Single Review: Hikaru Utada - Dare ni mo Iwanai | 誰にも言わない

Single Review: Hikaru Utada - Dare ni mo Iwanai | 誰にも言わない | Random J Pop

"Dare ni mo Iwanai" is the second digital single from Hikaru Utada in 2020. And it's an interesting one, because it feels like the other half to her first, "Time".

Both "Time" and "Dare ni mo Iwanai" are songs are about looking back, but offer two different perspectives on the actual act of doing it. "Time" was about looking back on a relationship and wanting to recapture a moment from it and relive it. To live in the past. Where-as "Dare ni mo Iwanai" is about looking back on experiences you've had in love in the past, and choosing to not to let them affect your approaches to living in the present. To willingly approach it blindly, even if it means you get hurt. Neither song affects the other in any way. They can very much their own thing, but it's cool putting them side by side, because they represent two sides of the same coin, something which extends to how Hikaru Utada approached their sounds.

Where-as "Time" was hard hitting and "Dare ni mo Iwanai" is easy listening. It's odd to take at first. I had to listen to it several times before I could even say that I liked it as a song. I liked it as background music from the get go, because it's beautifully composed and arranged. But as a Pop song, I was unsure about it, because it didn't feel like the song was really...doing anything. Until I realised that THAT'S what's so good about "Dare ni mo Iwanai". It's all in what it doesn't try to do.

The song does have something resembling a verse, chorus, verse, bridge structure, but it's so spread across the song and punctuated by instrumentals and musical flourishes that the structure feels almost non-existent. It's not a song that demands that you follow it, as opposed to just go along with it. It makes almost too much sense that this song was used in a TV commercial which showed rivers and waterfalls. Because it's what the song feels like. Water flowing.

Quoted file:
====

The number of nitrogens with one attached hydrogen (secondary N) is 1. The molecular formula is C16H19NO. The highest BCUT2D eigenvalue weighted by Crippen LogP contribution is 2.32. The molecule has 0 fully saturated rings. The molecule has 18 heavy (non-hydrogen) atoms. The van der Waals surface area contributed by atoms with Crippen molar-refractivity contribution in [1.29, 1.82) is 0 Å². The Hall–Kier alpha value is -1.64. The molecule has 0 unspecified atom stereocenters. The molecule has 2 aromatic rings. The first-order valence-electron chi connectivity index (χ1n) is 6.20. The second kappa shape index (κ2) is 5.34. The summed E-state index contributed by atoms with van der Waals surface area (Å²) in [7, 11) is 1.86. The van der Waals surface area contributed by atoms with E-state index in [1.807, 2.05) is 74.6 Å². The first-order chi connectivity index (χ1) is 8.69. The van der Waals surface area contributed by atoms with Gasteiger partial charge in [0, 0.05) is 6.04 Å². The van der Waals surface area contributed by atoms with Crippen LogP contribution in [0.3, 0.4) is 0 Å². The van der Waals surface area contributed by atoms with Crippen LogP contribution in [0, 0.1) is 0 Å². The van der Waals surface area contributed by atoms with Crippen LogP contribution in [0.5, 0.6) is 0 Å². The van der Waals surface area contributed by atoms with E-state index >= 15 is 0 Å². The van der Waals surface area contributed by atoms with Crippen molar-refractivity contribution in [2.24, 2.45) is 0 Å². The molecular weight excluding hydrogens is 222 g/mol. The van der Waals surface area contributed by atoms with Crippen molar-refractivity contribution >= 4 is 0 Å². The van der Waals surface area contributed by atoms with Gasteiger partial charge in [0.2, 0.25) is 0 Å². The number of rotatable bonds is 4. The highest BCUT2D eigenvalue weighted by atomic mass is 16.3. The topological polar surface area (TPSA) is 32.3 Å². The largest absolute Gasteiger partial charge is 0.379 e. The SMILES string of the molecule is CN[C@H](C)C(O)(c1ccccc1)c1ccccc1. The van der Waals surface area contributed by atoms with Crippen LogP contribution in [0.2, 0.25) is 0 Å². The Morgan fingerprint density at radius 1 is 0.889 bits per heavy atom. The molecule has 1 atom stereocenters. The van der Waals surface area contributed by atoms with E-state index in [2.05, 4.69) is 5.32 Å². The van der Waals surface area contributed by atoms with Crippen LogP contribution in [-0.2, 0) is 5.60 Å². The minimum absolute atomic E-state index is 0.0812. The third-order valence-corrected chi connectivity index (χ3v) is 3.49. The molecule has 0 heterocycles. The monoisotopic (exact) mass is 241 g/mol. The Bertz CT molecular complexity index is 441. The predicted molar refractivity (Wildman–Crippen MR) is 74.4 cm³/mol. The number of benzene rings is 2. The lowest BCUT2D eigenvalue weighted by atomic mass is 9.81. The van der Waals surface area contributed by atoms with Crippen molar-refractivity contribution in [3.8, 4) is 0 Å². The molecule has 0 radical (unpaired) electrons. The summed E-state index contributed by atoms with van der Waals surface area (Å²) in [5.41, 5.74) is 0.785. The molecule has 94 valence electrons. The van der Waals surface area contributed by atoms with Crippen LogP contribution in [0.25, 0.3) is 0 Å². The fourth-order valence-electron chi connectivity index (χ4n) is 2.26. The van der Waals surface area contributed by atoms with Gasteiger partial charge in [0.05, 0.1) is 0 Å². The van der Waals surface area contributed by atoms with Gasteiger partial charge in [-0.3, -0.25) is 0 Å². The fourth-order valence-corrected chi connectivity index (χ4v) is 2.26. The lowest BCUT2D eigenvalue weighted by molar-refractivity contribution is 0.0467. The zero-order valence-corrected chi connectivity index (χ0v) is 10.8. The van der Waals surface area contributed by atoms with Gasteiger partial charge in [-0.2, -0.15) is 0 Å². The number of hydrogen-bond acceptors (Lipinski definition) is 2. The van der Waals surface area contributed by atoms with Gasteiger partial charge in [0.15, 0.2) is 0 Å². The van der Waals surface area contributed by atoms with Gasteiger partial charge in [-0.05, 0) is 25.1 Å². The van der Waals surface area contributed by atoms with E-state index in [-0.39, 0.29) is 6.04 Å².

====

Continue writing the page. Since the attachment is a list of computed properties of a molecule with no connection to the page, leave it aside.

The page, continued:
Single Review: Hikaru Utada - Dare ni mo Iwanai | 誰にも言わない | Random J Pop

If I had to pick one thing I don't like about the song however, it's the vocal production; something I've found myself very critical of when it comes to Hikaru's music as of late. The vocal production or lack thereof was one of the biggest reasons I wasn't keen on "Time". It definitely doesn't ruin "Dare ni mo Iwanai". Far from it. But some vocal production touches here and there would have made the song that bit better. Hikaru's vocals are soft and suit the song perfectly, but they still sound so straight, especially at the start. Some reverb and some echos would have provided some extra smoothness and really allowed them to settle into the easy listening vibe of the music itself - making Hiakru's voice sound almost like it's coming to you in a dream. But this is a very me specific thing. As I said, it's not something which makes or breaks the song.

Single Review: Hikaru Utada - Dare ni mo Iwanai | 誰にも言わない | Random J Pop

Hikaru Utada continues to play with music and that's what I appreciate about a song like "Dare ni mo Iwanai" and why Hikaru is in a league of her own. 20 years into her career and she's still giving us something different, yet so typical of her. As was the case with "Time", "Dare ni mo Iwanai" manages to feel fresh and different, whilst also being able to sit along what Hikaru has given us before. You could slap this on Ultra Blue and it'd fit, because of how ethereal and pensive the song is, and the way it feels like this living and breathing, as many of the songs on Ultra Blue did.

It's easy to listen to a song like "Dare ni mo Iwanai" and feel that Hikaru didn't take a risk and that the song is boring. But not every artist in the position that Hikaru Utada is in would put out a song like this, even thought it'd be the perfect time for them to do so.

Hikaru Utada has long been past the point of conforming her sound, and her willingness and desire to still play around with it is part of why she still has the huge dedicated fanbase that she does, and why she's in a league of her own.

"Dare ni mo Iwanai" is the calmest and most unbothered of middle fingers.

RATING: 7.5 / 10

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